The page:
Project Whenua available online

Kia ora koutou,

Our little documentory is now available on the following link and on our communication tab :

I want to thank you all for the time and effort you have put into this film. A big thank you to Darcel and her team from Scotties Production who have surpassed our expectations.

Nga mihi nui ki a koutou.


Kaitiaki competition winners

Our Enviro-schools and Whangawehi Catchment group workshops this year have been an opportunity for our tamariki to learn in more detail what is happening on their back door step. This year we have been accumulating points from these workshops with active involvement, thought provoking questions, assisting younger students, interacting with key/skilled people, following up tasks completed to the best of our ability. I had great delight in announcing that Jack Delaney and D’Magio Karangaroa will soon be going for a 3 day excursion to Portland Island. Helen Jonas (DOC) is heading to the island soon to do conservation work and the hard work of these 2 students means they will be accompanying her. It is the opportunity of a lifetime and I know they will act as conservation ambassadors for Te Mahia School. Keep us posted boys!

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Waikawa Island

Waikawa Island

School workshop along the Whangawehi stream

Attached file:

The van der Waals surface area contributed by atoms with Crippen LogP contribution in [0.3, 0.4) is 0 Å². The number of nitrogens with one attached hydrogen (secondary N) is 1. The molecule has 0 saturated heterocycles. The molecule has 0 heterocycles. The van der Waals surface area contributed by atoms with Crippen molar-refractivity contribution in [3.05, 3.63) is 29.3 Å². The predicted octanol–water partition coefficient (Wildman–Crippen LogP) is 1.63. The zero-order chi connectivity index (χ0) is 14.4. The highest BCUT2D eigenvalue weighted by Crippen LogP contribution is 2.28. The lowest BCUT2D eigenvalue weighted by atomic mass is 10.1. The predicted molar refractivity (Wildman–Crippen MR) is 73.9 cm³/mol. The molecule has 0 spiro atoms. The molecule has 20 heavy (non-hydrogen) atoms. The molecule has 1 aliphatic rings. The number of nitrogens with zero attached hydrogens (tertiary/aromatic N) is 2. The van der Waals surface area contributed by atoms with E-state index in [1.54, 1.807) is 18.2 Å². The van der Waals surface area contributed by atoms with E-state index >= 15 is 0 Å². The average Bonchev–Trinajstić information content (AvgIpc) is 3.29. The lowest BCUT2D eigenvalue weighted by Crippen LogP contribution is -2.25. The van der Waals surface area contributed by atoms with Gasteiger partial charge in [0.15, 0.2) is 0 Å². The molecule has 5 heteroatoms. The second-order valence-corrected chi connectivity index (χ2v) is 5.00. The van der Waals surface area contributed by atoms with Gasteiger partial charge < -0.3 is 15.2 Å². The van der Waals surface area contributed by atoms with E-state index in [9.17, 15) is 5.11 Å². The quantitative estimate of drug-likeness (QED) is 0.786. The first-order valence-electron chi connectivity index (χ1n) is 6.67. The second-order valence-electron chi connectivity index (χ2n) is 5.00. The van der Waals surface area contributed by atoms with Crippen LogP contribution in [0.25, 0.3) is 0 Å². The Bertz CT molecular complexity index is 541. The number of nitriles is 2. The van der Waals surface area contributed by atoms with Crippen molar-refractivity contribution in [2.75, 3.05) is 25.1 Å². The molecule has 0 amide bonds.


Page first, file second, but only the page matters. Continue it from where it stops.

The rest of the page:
Today we travelled by bus to the Whangawehi awa and walked up to the rapids. We were ‘watching and looking’ around the environment to see what we could spot. Some people were helping Matua Arthur with the net to see if we could catch some whitebait. We also found shrimp and cockles. Back at school, we measured the cockles to find out what the prominent size of these was. It was interesting to learn that in comparison to last year, they are smaller. We also used the digital microscope and examined the whitebait closely. It was interesting to compare two different species. Many thanks to Matua Arthur and Whaea Jenni who assisted us with our workshop today and to the whanau that joined us on our walk. Kia ora!

Te Mahia schoolDSC_0070 DSC_0049Elliot with mussel shells DSC_0048 crossing the Whangawehi River at king low tide DSC_0025

Water monitoring programme for the Whangawehi Catchment Management Group

Hawkes Bay Regional Council is helping the Whangawehi restoration project in establishing tools for volunteers to monitor efficiently the health of their stream. Today Peter Davis set up a gage that will be used by the volunteers to read the discharge of the stream. This critical information will allow the measurement of nutrient and sediment yields. The implementation of our western science based monitoring programme will start in December 2014. We will keep you posted. IMG_3717 IMG_3712 IMG_3726

Conservation day along the Whangawehi stream

Conservation day was a great opportunity for the public to wander down the Whangawehi catchment to look at the restoration programme, learn more about the local history and enjoy some spectacular scenaries. A big thank you to DOC, Arthur Bowen our guide and the landowners for allowing us access on their farms.

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